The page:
Epoch J2000.0 Equinox J2000.0 (ICRS)
|Right ascension||16h 34m 20.321s|
|Declination||+57° 09′ 44.70″|
|Apparent magnitude (V)||12.90|
|Spectral type||M4.5V / M4.5V / DB|
|Variable type||BY Draconis variable
|Radial velocity (Rv)||–118.71 km/s|
|Proper motion (μ)||RA: –1109 mas/yr
Dec.: 1203 mas/yr
|Parallax (π)||69.2 ± 2.5 mas|
|Distance||47 ± 2 ly
(14.5 ± 0.5 pc)
|Absolute magnitude (MV)||12.1|
CM Draconis (GJ 630.1A) is an eclipsing binary system approximately 47 light-years away in the constellation of Draco (the Dragon). The system consists of two nearly identical red dwarf stars located in the constellation Draco. The two stars orbit each other with a period of 1.27 days with a separation of 2.7 million kilometres (0.018 AU). Along with two stars in the triple system KOI 126, the stars in CM Draconis are the lightest stars with precisely measured masses and radii. Consequently, the system plays an important role in testing stellar structure models for very low mass stars. These comparisons find that models underpredict the stellar radii by approximately 5%. This is attributed to consequences of the stars' strong magnetic activity. According to the system's entry in the Combined General Catalogue of Variable Stars, at least one of the components is a flare star and at least one is a BY Draconis variable. The white dwarf star GJ 630.1B, located 25.7 arcseconds away shares the same proper motion as the CM Draconis stars and is thus a true companion star of the system. Given the system's distance of 47 light years, this corresponds to a separation of at least 370 astronomical units between CM Draconis and GJ 630.1B.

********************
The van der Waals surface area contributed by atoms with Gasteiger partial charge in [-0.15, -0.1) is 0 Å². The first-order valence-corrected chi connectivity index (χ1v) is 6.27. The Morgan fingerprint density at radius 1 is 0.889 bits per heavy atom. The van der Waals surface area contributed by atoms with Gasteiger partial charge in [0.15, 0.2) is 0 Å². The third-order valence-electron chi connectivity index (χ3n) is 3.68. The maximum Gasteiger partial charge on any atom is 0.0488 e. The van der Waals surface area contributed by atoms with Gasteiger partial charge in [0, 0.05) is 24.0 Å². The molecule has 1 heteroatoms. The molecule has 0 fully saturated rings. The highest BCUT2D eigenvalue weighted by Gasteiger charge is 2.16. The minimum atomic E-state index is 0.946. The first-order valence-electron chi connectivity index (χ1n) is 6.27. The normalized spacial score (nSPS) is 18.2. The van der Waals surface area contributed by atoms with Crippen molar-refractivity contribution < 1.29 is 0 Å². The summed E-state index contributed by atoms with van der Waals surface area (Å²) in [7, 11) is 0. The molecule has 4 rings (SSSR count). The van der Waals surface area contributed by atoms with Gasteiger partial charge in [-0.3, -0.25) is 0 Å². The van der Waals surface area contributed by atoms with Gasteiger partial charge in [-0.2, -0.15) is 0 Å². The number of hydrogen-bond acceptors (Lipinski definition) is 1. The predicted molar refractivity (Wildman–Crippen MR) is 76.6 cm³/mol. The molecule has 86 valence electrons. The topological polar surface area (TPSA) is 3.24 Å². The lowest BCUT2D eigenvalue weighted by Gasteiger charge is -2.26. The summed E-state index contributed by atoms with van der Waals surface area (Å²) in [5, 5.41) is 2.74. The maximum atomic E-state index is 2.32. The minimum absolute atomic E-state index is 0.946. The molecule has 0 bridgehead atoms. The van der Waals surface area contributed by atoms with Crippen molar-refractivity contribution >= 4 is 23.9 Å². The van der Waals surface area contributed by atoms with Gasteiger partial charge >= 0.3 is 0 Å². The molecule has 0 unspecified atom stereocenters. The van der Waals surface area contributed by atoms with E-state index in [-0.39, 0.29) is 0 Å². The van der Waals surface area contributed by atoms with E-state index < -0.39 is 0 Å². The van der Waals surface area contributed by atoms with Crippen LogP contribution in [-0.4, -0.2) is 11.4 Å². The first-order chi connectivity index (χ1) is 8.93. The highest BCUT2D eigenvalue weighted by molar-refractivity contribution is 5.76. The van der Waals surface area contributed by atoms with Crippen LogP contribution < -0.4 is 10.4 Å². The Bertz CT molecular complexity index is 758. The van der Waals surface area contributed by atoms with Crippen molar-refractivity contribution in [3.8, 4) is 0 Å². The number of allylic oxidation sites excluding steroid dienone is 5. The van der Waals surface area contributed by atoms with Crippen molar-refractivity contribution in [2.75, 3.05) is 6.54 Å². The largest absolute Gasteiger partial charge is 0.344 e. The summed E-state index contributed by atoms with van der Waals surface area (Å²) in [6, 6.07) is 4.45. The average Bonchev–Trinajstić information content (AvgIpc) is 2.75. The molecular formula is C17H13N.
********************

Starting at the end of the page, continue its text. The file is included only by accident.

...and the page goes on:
Possible planetary system
The system was the subject of a dedicated search for transiting extrasolar planets in orbit around the binary from 1994–1999. In the end, the existence of all of the transiting planet candidates suggested by the project was ruled out.
Based on variations in the timing of the system's eclipses, it has been suggested that there may be an object in a circumbinary orbit around the two red dwarf stars. In 2000, it was proposed that a Jovian planet is orbiting the system with a period of 750–1050 days. A later analysis of timing variations did not confirm this proposed planet and instead suggested that there was a Jovian planet in an 18.5-year orbit, or a more massive object further out. This analysis was itself not supported by a 2009 study that found the eclipse timings were indistinguishable from linear, though the binary stars do have a small eccentricity that may indicate that they are being perturbed by an orbiting body that prevents the orbit from being fully circularised by tidal effects. A massive planet or brown dwarf on an orbit of 50–200 days would fulfil the observational criteria: the requirement for dynamical stability, the constraints from the lack of observed timing variations and the requirement that the object can maintain the eccentricity of the binary stars.
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